Her business was run off campus for her views. Now she's taking legal action.
Pro law enforcement owner of Big City Coffee Sarah Fendley says student protesters caused her to prematurely close a location on campus.
Fendley blames the university and wants $10 million in damages.
BSU declines to comment on "potential or pending litigation."
Boise State University (BSU) in Idaho has ninety days to respond to a $10 million tort complaint filed by the owner of Big City Coffee & Cafe, according to a local report.
Targeted by students protesting her pro-law-enforcement views, Big City Coffee & Cafe owner Sarah Fendley prematurely closed a location at the university last October, less than two months after it opened in September.
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Now, Fendley is accusing university officials of always knowing her politics imperiled the contract its foodservice partner, Aramark, negotiated with Big City Coffee & Cafe, and concealing information that would have caused her to end their business relationship before she invested $150,000 in a venture that was doomed to fail. Her complaint demands $10 million in compensation for lost income, character defamation, and "emotional damages suffered due to being wrongfully and maliciously labeled as a racist and a white supremacist."
BSU officials discussed "the potential for controversy as early as July 27," the complaint said, "Had BSU not concealed this critical information, Fendley...[sic] may have elected not to open the second location, not borrowed over one hundred thousand dollars (during a global pandemic), not purchased equipment, or had the opportunity to take other measures to mitigate the damage she and (Big City Coffee) would ultimately suffer."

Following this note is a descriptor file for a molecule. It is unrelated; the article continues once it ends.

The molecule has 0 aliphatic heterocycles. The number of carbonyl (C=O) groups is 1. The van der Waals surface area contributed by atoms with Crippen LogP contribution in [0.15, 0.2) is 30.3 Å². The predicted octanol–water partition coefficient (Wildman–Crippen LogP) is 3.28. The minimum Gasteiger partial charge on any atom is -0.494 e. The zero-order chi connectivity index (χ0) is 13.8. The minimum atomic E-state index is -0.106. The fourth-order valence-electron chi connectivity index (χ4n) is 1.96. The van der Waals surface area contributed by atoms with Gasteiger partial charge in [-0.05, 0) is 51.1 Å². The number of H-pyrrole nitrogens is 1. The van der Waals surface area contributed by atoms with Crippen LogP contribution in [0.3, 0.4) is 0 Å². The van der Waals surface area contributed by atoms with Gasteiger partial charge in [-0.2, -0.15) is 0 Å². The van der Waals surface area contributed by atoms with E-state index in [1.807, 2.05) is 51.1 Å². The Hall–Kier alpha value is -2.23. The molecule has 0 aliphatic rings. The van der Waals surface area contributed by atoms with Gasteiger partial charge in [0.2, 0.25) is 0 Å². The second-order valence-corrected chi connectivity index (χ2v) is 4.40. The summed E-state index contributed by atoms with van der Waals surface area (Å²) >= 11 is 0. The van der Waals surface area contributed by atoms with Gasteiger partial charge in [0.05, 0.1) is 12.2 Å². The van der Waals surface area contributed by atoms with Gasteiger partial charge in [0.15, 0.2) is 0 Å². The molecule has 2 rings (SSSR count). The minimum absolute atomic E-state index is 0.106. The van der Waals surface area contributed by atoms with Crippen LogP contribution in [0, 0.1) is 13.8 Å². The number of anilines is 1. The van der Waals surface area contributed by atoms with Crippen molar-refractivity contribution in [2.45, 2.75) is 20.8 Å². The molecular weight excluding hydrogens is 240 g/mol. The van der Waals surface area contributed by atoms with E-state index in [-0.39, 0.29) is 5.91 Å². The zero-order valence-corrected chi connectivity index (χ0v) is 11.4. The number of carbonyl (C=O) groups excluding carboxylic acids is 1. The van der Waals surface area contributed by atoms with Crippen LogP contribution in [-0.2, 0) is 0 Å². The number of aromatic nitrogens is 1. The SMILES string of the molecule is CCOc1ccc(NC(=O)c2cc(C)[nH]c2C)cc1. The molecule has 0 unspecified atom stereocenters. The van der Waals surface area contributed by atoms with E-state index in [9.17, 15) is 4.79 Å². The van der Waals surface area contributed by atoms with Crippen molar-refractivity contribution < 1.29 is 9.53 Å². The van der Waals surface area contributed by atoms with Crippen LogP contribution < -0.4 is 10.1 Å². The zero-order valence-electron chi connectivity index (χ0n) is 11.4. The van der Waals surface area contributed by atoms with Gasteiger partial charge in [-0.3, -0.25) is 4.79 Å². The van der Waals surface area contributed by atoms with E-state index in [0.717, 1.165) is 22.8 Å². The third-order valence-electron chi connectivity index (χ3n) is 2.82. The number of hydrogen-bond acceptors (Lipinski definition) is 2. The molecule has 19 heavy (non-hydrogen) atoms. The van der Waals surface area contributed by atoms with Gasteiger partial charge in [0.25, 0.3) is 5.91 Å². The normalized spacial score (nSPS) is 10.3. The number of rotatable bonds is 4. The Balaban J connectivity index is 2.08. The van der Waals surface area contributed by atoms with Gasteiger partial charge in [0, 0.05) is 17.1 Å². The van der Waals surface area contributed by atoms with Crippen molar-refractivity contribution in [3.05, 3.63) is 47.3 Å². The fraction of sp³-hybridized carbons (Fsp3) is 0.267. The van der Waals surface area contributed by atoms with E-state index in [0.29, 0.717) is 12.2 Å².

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Taking aim at "diversity and inclusion" initiatives sponsored by the university, the complaint also denounced BSU officials for following an "extreme social justice agenda" under the administration of BSU President Marlene Tromp, creating, it said, a "deep-seated institutional and individual bias" that made it impossible for Big City Coffee to operate at the university.
Fendley's tort complaint against Boise State University is a notice demanding compensation for alleged damages. Tort claims can be a first step to litigating a claim in civil court, where Boise State University will defend itself against Fendley's allegations if its lawyers do not respond to her notice in ninety days.
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Her case can also be settled by the university within that time frame, resolving a dispute that could be litigated for years and cost thousands of dollars in legal fees. But that is rare, Idaho-based attorney Kurt Holzer told Campus Reform on Tuesday. Fendley may have to take her claim to civil court, setting her up for a fight against an in-house legal team backed by the power of the state government of Idaho and the university's $500 million budget.
Boise State University officials have declined to comment on "potential or pending litigation."
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